Moral ambiguity is a not a topic that cinema is unfamiliar with, almost any iconic character or film explores this idea to some extent because it is a simple way to create a compelling character. However, nowadays the topic feels more like a trope and is often overused in some films to the point of ridicule so dedicating a film to it is simply something I have seen before. I think it comes down to the factor that Phillips raises a lot of ideas that I have simply seen done better countless times, sometimes in films that he directly is influenced by (Scorsese originally produced but dropped out) and so he isn’t offering me anything new to get attached to.

And I think when it comes down to it, the biggest problem is that this isn’t a trope I want to be attributed to a character like The Joker. As a fan of Batman, I would never really consider The Joker a morally ambiguous character, personally I’ve always seen him as this purely chaotic evil character and that’s what made him interesting. He is this force of chaos and unpredictability, there is a reason he has never been given a definitive origin, instead he seems to be this elusive idea that doesn’t have a motivation against society or from spite, instead he is joyously unpredictable which makes him a fantastic counterpart to Batman and why the two have arguably the most iconic dynamic in comic book history. If you strip away all the references to the fact Fleck is The Joker, this is just a ‘Taxi Driver’ rip-off with nothing more, a film that would do well at festivals but not generate the attention it has had. Phillips himself has openly admitted to creating the film as a way to “Sneak a real film into the studio system” which just shows that there is no real care or attention put into it. He steals from films he is familiar with and is afraid to really push on what separates his film from those that he is inspired from.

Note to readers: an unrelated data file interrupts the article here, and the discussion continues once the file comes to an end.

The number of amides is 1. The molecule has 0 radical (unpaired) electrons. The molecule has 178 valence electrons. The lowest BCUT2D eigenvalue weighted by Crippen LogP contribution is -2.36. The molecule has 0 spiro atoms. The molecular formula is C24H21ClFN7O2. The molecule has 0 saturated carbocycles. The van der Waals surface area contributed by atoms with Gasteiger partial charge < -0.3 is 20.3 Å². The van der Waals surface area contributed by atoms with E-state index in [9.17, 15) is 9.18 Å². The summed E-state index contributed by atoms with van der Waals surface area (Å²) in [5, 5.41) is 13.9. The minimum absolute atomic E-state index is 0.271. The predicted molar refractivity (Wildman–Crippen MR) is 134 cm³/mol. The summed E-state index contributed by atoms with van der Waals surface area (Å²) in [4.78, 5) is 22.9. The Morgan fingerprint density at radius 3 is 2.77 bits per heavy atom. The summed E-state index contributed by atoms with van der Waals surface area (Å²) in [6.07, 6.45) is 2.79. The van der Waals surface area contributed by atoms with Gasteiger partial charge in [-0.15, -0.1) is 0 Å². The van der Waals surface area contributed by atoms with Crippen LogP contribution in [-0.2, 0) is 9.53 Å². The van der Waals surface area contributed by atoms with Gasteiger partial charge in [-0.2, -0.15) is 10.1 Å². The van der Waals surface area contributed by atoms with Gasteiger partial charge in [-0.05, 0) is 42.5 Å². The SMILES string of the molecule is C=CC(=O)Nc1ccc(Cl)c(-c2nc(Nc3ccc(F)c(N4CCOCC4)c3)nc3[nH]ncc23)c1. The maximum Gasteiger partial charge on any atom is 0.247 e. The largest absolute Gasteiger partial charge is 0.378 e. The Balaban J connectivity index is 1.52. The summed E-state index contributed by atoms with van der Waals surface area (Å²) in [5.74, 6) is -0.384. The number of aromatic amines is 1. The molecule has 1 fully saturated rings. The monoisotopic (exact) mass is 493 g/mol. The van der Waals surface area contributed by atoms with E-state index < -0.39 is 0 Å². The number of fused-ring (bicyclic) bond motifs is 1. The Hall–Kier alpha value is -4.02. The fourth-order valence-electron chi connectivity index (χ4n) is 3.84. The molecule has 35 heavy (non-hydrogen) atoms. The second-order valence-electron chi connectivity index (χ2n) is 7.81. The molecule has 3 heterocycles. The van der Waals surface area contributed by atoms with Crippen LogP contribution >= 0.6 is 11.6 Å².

I’ve mainly complained about blatant narrative problems in this review, but I have to say there is a lot to like about ‘Joker’. For one, Phoenix is incredible because he always is. His performance is engaging, committed and he disappears into this character that he obviously put a lot of work into. However, he seems to be fighting with the dialogue occasionally, almost embarrassed at some lines and instead pouring himself into the silent reflective moments. The supporting cast is good for the most part, De Niro is fantastic, and it is brilliant seeing him actually care and try in a role, Zazie Beetz gives a charming performance that is ridiculously underused, and her character is treated with such disregard. It also looks very pretty, a lot of the shows are lit beautifully and the colours and focus in some moments are spellbinding but they don’t really have much of a purpose, it has these wonderful shots that don’t say anything of any real impact other than to look nice momentarily.
‘Joker’ really let me down, it is the fa├žade of a film that I thought it would be and for that reason it really disappointed me. I wanted it to be something special, this was supposed to be DC attempting new and interesting takes that are standalone and try something different but instead we got an imitation of a Scorsese film with ‘Joker’ slapped on as the title.